Reducing social vulnerability can decrease both human suffering and economic loss. As the two regions present high vulnerabilities regarding precipitation events leading to flooding and landslides, changes due to the global warming need to be assessed to improve adaptation actions. Therefore, in the next sections, future projections of precipitation are analyzed from model results, focusing in the two metropolitan regions.

4. Precipitation Changes Projected by the Regional Eta Model in the Metropolitan Region of Campinas (MRC) and Metropolitan Region of Baixada Santista (MRBS)

Results from the Eta-HadCM3 model simulations from the base period (1961-1990) and model projections for the future are discussed in this section. The annual cycle of observed and model ensemble precipitation in MRC and MRBS are shown in Figure 4. The annual cycles are reasonably well simulated, although with overestimated values in MRC and underestimated values in MRBS, where there is larger underestimation in the austral summer and autumn. The differences between the two annual cycles are likely related to the different precipitation regime between the two regions. In Figure 4, it is seen that at MRC, located relatively far from the ocean, the precipitation regime presents a seasonal contrast, with large amounts during summer, when a series of processes operate in the area bringing more moisture, and when there is development of the SACZ, while precipitation in winter, when the atmospheric circulation is different from summer, is primarily linked to the cold fronts. On the other hand, although MRBS is also affected by the SACZ, it presents lower inter- and intra seasonal variability and larger precipitation than MRC during the whole year as it is influenced by the humidity advection from the sea. In addition, the reduction from the summer to autumn and winter is gradual, while in MRC there is a greater reduction. The monthly differences between the future periods and the base period are indicated by the columns in Figure 4. There is a dominance of rainfall increase from late spring to early winter, in the three future periods, in

Figure 3. Social vulnerability index for the municipalities of MRBS.

(a) (b)

Figure 4. Annual cycle of precipitation. Model during Base Period (BP) of 1961-1990 (solid line). Observation during 1961-1990 (dashed line). Columns are the differences between future periods and base period. P1: (2011-2040) - (1961-1990), P2: (2041-2070) - (1961-1990), P3: (2070-2099) - (1961-1990). (a) MRC, (b) MRBS.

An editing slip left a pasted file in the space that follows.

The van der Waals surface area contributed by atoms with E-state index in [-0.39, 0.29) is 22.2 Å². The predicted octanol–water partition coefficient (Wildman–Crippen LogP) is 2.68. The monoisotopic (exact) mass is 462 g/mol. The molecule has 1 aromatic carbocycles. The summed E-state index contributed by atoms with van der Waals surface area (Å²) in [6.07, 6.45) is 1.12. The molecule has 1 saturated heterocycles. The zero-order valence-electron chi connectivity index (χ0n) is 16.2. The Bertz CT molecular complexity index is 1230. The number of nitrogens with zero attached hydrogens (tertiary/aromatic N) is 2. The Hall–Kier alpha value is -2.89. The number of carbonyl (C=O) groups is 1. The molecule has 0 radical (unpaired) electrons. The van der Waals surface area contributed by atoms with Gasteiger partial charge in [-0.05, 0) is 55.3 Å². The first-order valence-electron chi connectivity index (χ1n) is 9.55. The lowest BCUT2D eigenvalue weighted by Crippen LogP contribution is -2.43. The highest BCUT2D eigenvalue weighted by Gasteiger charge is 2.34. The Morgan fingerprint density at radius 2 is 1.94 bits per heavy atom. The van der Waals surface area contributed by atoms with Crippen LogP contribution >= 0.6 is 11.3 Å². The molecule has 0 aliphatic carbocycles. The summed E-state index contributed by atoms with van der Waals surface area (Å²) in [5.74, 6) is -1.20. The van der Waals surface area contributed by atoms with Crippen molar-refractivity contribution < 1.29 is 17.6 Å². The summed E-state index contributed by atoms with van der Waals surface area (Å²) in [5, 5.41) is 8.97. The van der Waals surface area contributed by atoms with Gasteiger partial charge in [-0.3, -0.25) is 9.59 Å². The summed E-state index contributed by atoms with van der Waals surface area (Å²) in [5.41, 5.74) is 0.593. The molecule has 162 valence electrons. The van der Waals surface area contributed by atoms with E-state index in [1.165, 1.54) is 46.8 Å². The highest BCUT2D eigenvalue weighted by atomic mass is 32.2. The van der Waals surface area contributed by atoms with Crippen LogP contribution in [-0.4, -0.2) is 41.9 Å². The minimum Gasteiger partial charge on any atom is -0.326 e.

MRC. Reduced rainfall is projected from middle winter to middle spring. At MRBS small reductions are projected for August and September. From middle spring to early winter the projections show increased precipitation except in February and July, when there is a very small reduction. Then, in both locations, the rainy season is projected to be wetter and the dry season to be drier than in the base period.

Spatial changes in two future periods: near future (2011-2040) and distant future (2070-2099) compared to the base period (1961-1990) of MRC and MRBS are shown in Figures 5-8. The uncertainties are discussed in terms of the standard deviation among the members. The ensemble mean, ensemble mean plus or minus one standard deviation indicate large or small uncertainties and the members spread. In DJF (2011-2040) the ensemble mean indicates an increase of precipitation between 5% and 10% at MRC (Figure 5(a)). The increase interval is between 0% and 20%, from the ensemble minus to the ensemble plus. During DJF (2070-2099) the range of increase is between 10% to 20% in the ensemble and between 0% to 30% from the ensemble minus to the ensemble plus (Figure 5(b)). At MRBS the projections also show precipitation increase for the ensemble between 0% and 5% in the majority of municipalities (Figure 5(c)). Compared to the MRC, the uncertainty is larger at MRBS, since the ensemble minus standard deviation indicates a reduction between 0% and 5% and the ensemble plus standard deviation indicates an increase between 5% and 10% (Figure 5(c)). The uncertainty at MRBS is reduced during DJF (2070-2099) since the ensemble, ensemble minus and ensemble plus indicate increases between 0% and 20% (Figure 5(d)). Figure 9 shows the spread among the four members of precipitation differences between three future periods and the base period. At MRC all members show increased precipitation in the future periods during DJF, indicating a convergence in the model response and then more confidence on the results (Figure 9(a)). At MRBS there is convergence among the members on precipitation increase during the last two future time slices (Figure 9(b)).

In MAM (Figure 6(a)), the uncertainties range from −10% to 20% at MRC during the period (2011-2040) and between −5% and 30% during (2070-2099),